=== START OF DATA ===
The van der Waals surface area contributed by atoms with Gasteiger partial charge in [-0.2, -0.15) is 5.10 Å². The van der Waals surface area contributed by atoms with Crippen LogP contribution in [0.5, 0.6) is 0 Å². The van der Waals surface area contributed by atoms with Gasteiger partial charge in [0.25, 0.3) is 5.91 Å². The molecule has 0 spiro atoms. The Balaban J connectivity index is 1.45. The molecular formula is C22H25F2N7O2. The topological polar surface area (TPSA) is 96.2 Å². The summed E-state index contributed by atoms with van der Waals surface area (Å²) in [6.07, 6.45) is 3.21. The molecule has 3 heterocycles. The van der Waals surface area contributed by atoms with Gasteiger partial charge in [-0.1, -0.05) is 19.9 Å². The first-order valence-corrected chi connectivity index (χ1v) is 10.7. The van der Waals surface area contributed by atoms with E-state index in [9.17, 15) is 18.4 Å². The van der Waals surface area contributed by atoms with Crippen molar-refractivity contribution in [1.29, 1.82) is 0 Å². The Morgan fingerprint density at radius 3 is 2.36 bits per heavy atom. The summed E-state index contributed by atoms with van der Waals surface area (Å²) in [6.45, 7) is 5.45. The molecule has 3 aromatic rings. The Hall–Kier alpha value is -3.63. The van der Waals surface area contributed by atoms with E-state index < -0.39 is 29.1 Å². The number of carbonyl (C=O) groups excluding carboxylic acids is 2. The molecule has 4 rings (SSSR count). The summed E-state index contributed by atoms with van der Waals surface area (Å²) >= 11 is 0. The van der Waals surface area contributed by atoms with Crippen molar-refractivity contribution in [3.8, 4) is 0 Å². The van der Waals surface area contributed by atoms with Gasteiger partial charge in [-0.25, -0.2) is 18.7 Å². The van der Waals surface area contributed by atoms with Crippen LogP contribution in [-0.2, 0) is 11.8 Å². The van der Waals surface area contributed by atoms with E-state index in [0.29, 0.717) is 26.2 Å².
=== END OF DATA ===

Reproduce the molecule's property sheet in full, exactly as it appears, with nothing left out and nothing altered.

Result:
The van der Waals surface area contributed by atoms with Gasteiger partial charge in [-0.2, -0.15) is 5.10 Å². The van der Waals surface area contributed by atoms with Crippen LogP contribution in [0.5, 0.6) is 0 Å². The van der Waals surface area contributed by atoms with Gasteiger partial charge in [0.25, 0.3) is 5.91 Å². The molecule has 0 spiro atoms. The Balaban J connectivity index is 1.45. The molecular formula is C22H25F2N7O2. The topological polar surface area (TPSA) is 96.2 Å². The summed E-state index contributed by atoms with van der Waals surface area (Å²) in [6.07, 6.45) is 3.21. The molecule has 3 heterocycles. The van der Waals surface area contributed by atoms with Gasteiger partial charge in [-0.1, -0.05) is 19.9 Å². The first-order valence-corrected chi connectivity index (χ1v) is 10.7. The van der Waals surface area contributed by atoms with E-state index in [9.17, 15) is 18.4 Å². The van der Waals surface area contributed by atoms with Crippen molar-refractivity contribution in [1.29, 1.82) is 0 Å². The Morgan fingerprint density at radius 3 is 2.36 bits per heavy atom. The summed E-state index contributed by atoms with van der Waals surface area (Å²) in [6.45, 7) is 5.45. The molecule has 3 aromatic rings. The Hall–Kier alpha value is -3.63. The van der Waals surface area contributed by atoms with E-state index < -0.39 is 29.1 Å². The number of carbonyl (C=O) groups excluding carboxylic acids is 2. The molecule has 4 rings (SSSR count). The summed E-state index contributed by atoms with van der Waals surface area (Å²) >= 11 is 0. The van der Waals surface area contributed by atoms with Crippen molar-refractivity contribution in [3.8, 4) is 0 Å². The van der Waals surface area contributed by atoms with Gasteiger partial charge in [-0.25, -0.2) is 18.7 Å². The van der Waals surface area contributed by atoms with Crippen LogP contribution in [-0.2, 0) is 11.8 Å². The van der Waals surface area contributed by atoms with E-state index in [0.29, 0.717) is 26.2 Å².